Initiation and progression of ossification of the posterior longitudinal ligament of the cervical spine in the hereditary spinal hyperostotic mouse (twy/twy).
Summary of "Initiation and progression of ossification of the posterior longitudinal ligament of the cervical spine in the hereditary spinal hyperostotic mouse (twy/twy)."
Ossification of the posterior longitudinal ligament (OPLL) is a significantly critical pathology that can eventually cause serious myelopathy. Ossification commences in the vertebral posterior longitudinal ligaments, and intensifies and spreads with the progression of the disease, resulting in osseous projections and compression of the spinal cord. However, the paucity of histological studies the underlying mechanisms of calcification and ossification processes remain obscure. The pathological process could be simulated in the ossifying process of the ligament in mutant spinal hyperostotic mouse (twy/twy). The aim of this study is to observe that enlargement of the nucleus pulposus followed by herniation, disruption and regenerative proliferation of annulus fibrosus cartilaginous tissues participated in the initiation of ossification of the posterior longitudinal ligament of twy/twy mice. MATERIALS AND
The mutant twy/twy mice (6 to 22-week-old) were used in the present study. The vertebral column was analyzed histologically and immunohistochemically.
We observed that the enlargement of the nucleus pulposus followed by herniation, disruption and regenerative proliferation of annulus fibrosus cartilaginous tissues participated in the initiation of ossification of posterior longitudinal ligament of twy/twy mice. In this regards, the cells of the protruded hyperplastic annulus fibrosus invaded the longitudinal ligaments and induced neovascularization and metaplasia of primitive mesenchymal cells to osteoblasts in the spinal ligaments of twy/twy mice.
Since genetic mechanisms could play a role in human OPLL, the age-related enlargement of the nucleus pulposus in the twy/twy mouse may primarily occur as a result of overproduction of mucopolysaccharide matrix material induced by certain genetic abnormalities.
Department of Orthopaedics and Rehabilitation Medicine, Faculty of Medical Sciences, University of Fukui, Matsuoka Shimoaizuki 23-3, Eiheiji, Fukui, 910-1193, Japan, email@example.com.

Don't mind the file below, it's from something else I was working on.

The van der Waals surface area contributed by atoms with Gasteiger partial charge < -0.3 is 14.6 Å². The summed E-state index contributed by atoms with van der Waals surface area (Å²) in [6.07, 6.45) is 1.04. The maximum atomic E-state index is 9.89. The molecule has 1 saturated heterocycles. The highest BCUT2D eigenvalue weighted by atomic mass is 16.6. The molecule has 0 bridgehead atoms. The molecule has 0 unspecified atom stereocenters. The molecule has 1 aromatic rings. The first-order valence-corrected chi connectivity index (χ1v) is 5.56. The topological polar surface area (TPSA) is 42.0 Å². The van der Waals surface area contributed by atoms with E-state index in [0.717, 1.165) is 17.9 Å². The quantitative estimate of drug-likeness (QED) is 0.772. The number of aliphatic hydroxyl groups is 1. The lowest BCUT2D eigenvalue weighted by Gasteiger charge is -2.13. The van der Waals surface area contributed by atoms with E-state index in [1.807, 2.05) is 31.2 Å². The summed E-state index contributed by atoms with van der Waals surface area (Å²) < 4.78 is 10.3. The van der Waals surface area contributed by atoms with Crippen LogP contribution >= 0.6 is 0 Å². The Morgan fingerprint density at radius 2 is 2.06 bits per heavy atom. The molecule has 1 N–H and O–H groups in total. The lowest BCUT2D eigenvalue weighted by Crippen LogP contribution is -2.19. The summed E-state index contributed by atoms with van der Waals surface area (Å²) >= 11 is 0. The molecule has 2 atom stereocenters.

This article was published in the following journal.
- PubMed Source: http://www.ncbi.nlm.nih.gov/pubmed/21850419
- DOI: http://dx.doi.org/10.1007/s00586-011-1971-7
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Medical and Biotech [MESH] Definitions
A calcification of the posterior longitudinal ligament of the spinal column, usually at the level of the cervical spine. It is often associated with anterior ankylosing hyperostosis.
Two extensive fibrous bands running the length of the vertebral column. The anterior longitudinal ligament (ligamentum longitudinale anterius; lacertus medius) interconnects the anterior surfaces of the vertebral bodies; the posterior longitudinal ligament (ligamentum longitudinale posterius) interconnects the posterior surfaces. The commonest clinical consideration is OSSIFICATION OF POSTERIOR LONGITUDINAL LIGAMENT. (From Stedman, 25th ed)
There are two lateral ligaments of the ankle - internal and external. The internal lateral ligament is attached to the apex and anterior and posterior bodies of the inner malleolus and inserted into the navicular bone, the inferior calcaneo-navicular ligament, the sustentaculum tali of the os calcis, and the inner side of the astragalus. The external lateral ligament, also called the lateral collateral ligament, consists of three distinct fasciculi - the calcaneofibular, the anterior talofibular, and the posterior talofibular.
A strong ligament of the knee that originates from the anterolateral surface of the medial condyle of the femur, passes posteriorly and inferiorly between the condyles, and attaches to the posterior intercondylar area of the tibia.
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